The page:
View Full Version : Silver solder strong enough to join shotgun barrel lug?
February 8, 2005, 01:19 AM
Hey there, first I want to thank all that replied to my question about ramped barrels for 1911s.
I have been working on a Mossberg project gun and now have a custom-length barrel and custom-length magazine (longer). I would like to join the barrel to the magazine tube like the original system. I have milled a new barrel lug from 1018 steel and am ready to join it to the barrel. Is silver solder strong enough for this application? I don't know how its strength compares to brazing, but am guessing it's not as strong as a TIG weld. (Unfortunately it's the TIG welder I lack.)
PS: The gun is a 12 ga. Mossberg 500A and will be shooting up to 3" magnums, so if it's not as strong as stock I don't want it.
February 8, 2005, 06:20 AM
Yes silversolder will be strong enough to handle the job. It is how the factories do it. The problem will be that once you solder the two together, you will ruin the heat treatment of the barrel. Sending back to the factory is usually the best way to take care of the heat treament issue.
As to strength, the silver solder is not as strong as brazing, and brazing is not as strong as welding, whether it is tig, mig , or arc.
February 9, 2005, 05:12 PM
I feel for your project that "silvaloy" or the strip silver solder is fine. At Novaks we use it to silver-solder blocks of steel on slides that will have a dovetail milled into it - now that's strength.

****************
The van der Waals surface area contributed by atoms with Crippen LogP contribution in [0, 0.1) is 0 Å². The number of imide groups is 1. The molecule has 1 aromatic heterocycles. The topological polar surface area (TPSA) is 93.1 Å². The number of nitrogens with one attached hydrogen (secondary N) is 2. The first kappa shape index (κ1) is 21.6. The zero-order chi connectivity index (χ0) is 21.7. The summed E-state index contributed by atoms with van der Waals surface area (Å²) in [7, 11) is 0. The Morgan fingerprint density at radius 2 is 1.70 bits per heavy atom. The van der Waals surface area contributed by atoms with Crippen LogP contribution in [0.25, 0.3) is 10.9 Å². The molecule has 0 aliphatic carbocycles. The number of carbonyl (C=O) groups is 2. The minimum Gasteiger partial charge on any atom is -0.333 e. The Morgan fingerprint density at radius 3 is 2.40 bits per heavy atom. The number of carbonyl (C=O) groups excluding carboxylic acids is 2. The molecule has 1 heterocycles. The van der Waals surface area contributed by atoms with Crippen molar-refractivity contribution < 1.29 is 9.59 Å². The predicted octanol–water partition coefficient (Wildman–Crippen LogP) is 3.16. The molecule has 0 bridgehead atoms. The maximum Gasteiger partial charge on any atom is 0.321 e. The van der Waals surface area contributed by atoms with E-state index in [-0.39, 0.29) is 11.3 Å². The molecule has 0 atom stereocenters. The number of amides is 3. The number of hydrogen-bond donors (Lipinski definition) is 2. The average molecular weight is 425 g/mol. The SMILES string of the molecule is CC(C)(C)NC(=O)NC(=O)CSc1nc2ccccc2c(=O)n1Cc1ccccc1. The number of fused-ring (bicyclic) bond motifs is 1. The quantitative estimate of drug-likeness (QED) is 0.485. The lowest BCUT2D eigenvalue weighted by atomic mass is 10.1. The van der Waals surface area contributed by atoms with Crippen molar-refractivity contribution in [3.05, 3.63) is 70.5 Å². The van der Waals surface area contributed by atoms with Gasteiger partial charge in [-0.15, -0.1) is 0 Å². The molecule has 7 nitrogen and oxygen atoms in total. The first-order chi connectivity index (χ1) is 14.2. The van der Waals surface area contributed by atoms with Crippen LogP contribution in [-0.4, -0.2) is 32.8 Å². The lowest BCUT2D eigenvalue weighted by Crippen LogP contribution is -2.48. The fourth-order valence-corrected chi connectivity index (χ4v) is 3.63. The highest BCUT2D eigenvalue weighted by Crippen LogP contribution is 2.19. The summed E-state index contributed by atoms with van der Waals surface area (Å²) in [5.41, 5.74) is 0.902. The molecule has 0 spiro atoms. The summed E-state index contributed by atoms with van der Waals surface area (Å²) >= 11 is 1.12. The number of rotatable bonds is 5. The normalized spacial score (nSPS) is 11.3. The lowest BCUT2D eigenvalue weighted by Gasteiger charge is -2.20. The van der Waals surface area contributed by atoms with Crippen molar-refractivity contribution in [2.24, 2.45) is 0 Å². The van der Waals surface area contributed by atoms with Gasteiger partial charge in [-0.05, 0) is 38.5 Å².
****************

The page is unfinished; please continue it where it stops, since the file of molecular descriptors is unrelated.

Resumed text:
I'd call Brownells "crew" and ask for their preference. On your shotgun it ought to be just fine - also, ask them about the flux they prefer with the solder you get! :)
P.S.: I'd be sure to get a full contact fit as I'm sure you will!
February 9, 2005, 06:03 PM
What do you mean by 'silver solder '?? This is a confusing term since there is a low temperature "solder" 400F and there are high temperature silver "brazes" 1100-1200F .There is a great difference in strength. For your application I would say braze is ok , solder is not.
February 10, 2005, 12:53 AM
That's what it has always been called. Just know if you braze or silver solder, which is used at higher temps, you will need to have it heat treated and not just normalized.
February 10, 2005, 11:56 AM
Greater than 840F melting of the filler is brazing. True silver soldering is a brazing process.
The low temperature solders are called ‘silver bearing’ solders. They are not as strong and are still ‘soft’ solders.
There are a number of plumbing solders with a few percent silver to improve performance. The alloys are Tin-Copper-Silver, instead if the original lead free tin-antimony formulations. Oatey has a patent on the use of the silver in these solders.
There are hundreds of brazing rod formulations but silver-copper alloys are probably the lions share. Phosphorous can be used to produce a self fluxing rod.
February 11, 2005, 10:05 AM
I checked with my mechanical engineer who pointed out that shotgun barrels are normally soft soldered together. This is the reasn a double barrel cannot be hot tank blued. The solder will soften at the bluing temperature.
If the mag tube is joined to the barrel soft solder is likely to be strong enough.
February 17, 2005, 09:51 PM
I don't know about Mossberg , but factories generally use electric brazing for that kind of thing; it's not a DIY job. It will be hard to use brazing or silver solder without softening a considerable area of the barrel. Soft solder might be good enough, although a barrel band would be my choice.
Edited to add: Well, I said that, didn't I? But I checked a couple of places and can't find the figure 8 type of barrel band that used to be available for just that kind of job. They were open at the top so as not to get in the way of the sight. So, IF you can find one, a barrel band would be my choice.
February 18, 2005, 12:16 AM
Hey Jim, actually I can make a barrel band. I didn't think of it - thanks for planting the idea though!
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